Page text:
A great deal of anxiety accompanies attempts to express unsayable but honest thoughts and feelings. This is to be expected, so the psychotherapist can be prepared for it and offer empathic support for any attempt the client makes. The therapist can normalize the anxiety as something that occurs any time we undertake to change some familiar part of ourselves, especially when change involves interactions with other people or the forfeiting of some comfort-giving, though debilitating, behavior.

The therapist might ask the client for examples when the client was able to be successful with a new behavior. Extrapolating from those, the therapist can offer and explore examples of sentences that might be used, as if the client is learning a new language, checking to be sure the client can imagine himself saying the words. Together therapist and client can create a language of honesty and authenticity that is delivered with kindness. So, rather than say "that's nice" because he doesn't want to say what he thinks—that his partner looks fat in her new dress—the client can try a new approach. He might think about a conversation he's overheard in which someone else was honestly expressing a critique that was well received. He can attempt to understand the tone that was used and the phrasing. He may practice saying, with a kind tone, things like "I think the dress is a good color for you (if it is) but the cut is not so flattering."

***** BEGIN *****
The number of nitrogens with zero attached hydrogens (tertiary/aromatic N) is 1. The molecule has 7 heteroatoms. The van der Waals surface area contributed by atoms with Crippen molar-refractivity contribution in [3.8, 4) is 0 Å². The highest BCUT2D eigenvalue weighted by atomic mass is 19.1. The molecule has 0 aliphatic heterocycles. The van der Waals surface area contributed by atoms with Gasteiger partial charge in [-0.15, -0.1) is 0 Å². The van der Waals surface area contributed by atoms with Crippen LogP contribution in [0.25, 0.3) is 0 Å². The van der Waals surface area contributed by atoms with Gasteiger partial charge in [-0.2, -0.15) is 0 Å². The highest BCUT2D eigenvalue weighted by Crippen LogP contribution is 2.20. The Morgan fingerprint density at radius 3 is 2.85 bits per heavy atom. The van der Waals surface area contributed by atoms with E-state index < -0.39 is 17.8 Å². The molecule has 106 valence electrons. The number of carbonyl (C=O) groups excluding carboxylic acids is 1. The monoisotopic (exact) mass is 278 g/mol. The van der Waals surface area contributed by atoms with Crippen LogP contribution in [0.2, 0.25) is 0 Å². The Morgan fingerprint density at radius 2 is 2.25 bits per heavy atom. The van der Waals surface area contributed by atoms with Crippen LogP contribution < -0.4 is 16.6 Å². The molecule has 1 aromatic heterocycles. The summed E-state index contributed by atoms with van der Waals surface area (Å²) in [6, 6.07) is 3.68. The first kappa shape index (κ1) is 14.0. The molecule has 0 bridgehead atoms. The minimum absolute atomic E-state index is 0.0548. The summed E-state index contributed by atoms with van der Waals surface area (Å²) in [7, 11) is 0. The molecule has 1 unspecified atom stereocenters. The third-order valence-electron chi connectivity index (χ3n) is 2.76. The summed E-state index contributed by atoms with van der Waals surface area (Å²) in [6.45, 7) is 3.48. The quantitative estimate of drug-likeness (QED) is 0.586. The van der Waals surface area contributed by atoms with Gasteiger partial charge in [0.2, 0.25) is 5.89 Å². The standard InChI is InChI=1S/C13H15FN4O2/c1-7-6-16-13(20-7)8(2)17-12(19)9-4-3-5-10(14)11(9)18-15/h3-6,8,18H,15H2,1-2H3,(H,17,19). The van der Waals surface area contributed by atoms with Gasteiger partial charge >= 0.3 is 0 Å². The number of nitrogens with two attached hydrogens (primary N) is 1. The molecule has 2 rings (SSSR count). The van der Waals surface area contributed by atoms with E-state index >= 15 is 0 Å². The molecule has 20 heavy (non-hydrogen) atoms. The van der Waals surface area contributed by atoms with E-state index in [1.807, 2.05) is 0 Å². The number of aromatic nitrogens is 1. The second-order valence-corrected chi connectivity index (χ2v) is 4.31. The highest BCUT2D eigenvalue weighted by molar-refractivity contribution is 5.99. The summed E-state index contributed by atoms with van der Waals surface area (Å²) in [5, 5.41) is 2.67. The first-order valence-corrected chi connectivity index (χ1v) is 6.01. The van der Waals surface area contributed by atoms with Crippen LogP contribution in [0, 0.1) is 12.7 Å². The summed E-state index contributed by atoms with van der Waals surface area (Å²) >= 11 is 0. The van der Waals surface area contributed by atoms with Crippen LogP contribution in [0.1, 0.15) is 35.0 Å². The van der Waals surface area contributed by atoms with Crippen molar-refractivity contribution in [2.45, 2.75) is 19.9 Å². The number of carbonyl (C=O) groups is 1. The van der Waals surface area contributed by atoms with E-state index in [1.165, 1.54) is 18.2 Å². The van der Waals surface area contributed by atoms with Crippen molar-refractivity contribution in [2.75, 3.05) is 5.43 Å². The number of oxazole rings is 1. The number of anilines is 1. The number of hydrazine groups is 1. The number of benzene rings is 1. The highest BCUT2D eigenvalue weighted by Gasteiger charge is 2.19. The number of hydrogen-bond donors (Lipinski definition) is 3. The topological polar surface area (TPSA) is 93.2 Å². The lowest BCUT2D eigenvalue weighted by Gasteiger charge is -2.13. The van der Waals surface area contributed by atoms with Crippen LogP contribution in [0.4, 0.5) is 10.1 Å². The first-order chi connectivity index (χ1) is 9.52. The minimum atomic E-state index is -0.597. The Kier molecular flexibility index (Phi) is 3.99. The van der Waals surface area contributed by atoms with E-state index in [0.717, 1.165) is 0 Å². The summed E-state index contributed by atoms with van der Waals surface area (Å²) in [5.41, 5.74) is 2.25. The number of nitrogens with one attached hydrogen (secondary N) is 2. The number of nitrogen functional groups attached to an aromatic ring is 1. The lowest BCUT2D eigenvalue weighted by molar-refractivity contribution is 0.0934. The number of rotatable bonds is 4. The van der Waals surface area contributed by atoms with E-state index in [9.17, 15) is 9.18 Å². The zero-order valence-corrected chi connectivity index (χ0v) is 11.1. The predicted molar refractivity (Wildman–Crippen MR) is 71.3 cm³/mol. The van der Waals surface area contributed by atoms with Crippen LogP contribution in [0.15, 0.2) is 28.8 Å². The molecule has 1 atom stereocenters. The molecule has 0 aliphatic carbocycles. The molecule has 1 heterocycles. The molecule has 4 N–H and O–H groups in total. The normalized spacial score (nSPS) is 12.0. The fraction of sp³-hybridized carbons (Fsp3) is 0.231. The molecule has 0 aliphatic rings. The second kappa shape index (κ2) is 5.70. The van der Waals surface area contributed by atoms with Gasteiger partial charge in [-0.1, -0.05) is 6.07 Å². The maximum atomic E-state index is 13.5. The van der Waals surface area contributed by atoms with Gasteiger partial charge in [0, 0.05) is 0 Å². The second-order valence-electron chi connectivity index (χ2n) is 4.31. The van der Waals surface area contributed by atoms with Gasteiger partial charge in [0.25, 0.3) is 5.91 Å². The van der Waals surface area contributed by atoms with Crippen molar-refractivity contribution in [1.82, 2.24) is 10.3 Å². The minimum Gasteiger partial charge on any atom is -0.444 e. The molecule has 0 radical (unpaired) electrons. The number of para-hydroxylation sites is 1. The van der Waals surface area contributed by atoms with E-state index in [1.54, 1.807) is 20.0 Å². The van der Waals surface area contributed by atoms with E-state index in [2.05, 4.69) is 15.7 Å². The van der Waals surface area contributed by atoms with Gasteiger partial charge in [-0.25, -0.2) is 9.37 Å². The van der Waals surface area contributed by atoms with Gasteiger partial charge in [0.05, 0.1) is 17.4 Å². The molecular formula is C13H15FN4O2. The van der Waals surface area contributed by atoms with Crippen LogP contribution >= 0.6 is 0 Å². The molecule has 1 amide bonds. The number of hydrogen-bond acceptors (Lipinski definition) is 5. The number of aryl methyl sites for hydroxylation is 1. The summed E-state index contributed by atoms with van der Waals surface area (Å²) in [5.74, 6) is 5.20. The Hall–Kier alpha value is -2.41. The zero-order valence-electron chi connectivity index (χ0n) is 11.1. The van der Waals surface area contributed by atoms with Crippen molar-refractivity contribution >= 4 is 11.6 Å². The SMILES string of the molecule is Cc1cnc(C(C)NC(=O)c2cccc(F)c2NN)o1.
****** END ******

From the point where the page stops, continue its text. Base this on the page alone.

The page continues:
As part of this process, the client must be helped to get a clear understanding of his own feelings, to explore his own reactions to critiques, his feelings of attraction to his partner especially if they have changed, and any other feelings he may bring to such a situation. Ultimately, he may not say exactly what the partner expects to hear but she will know she can depend on him to say what he means (and it may validate what she secretly thinks). Through this process in therapy he will understand much better the extent to which he has silenced himself and the fear and anxiety that have contributed to the silence, and he will become more comfortable putting authentic words into his own mouth.

In summary, the psychotherapist uses the following types of interventions, bearing in mind the need to be a gentle but appropriately challenging and authentic presence.
  • Notice the alarm behaviors alerting to the presence of niceness and its silencing.
  • Explore feelings that underlie the silencing.
  • Delve into the history to identify the events and messages that promoted niceness.
  • Find optional ways of relating that express an authentic position. Using specific situations, identify client strengths and previous success stories.
  • Practice new ways—new language—for expressing the authentic position.

Niceness Fails to Live Up to its Reputation

Children are dependent on adults in their lives for their survival. They have been taught that pleasing adults is important and that displeasing adults brings unpleasant consequences. As therapists we can help clients who retain and act from this fear to learn to say "no," something that is often discouraged in childhood. With the therapist's help, clients can learn to honor their own internal—not internalized and feared—authority. Sometimes that means clients will need support to say "no" to the therapist.

Niceness fails to live up to its reputation. It does not make relationships easier, does not guarantee a stamp of approval nor improve the quality of life.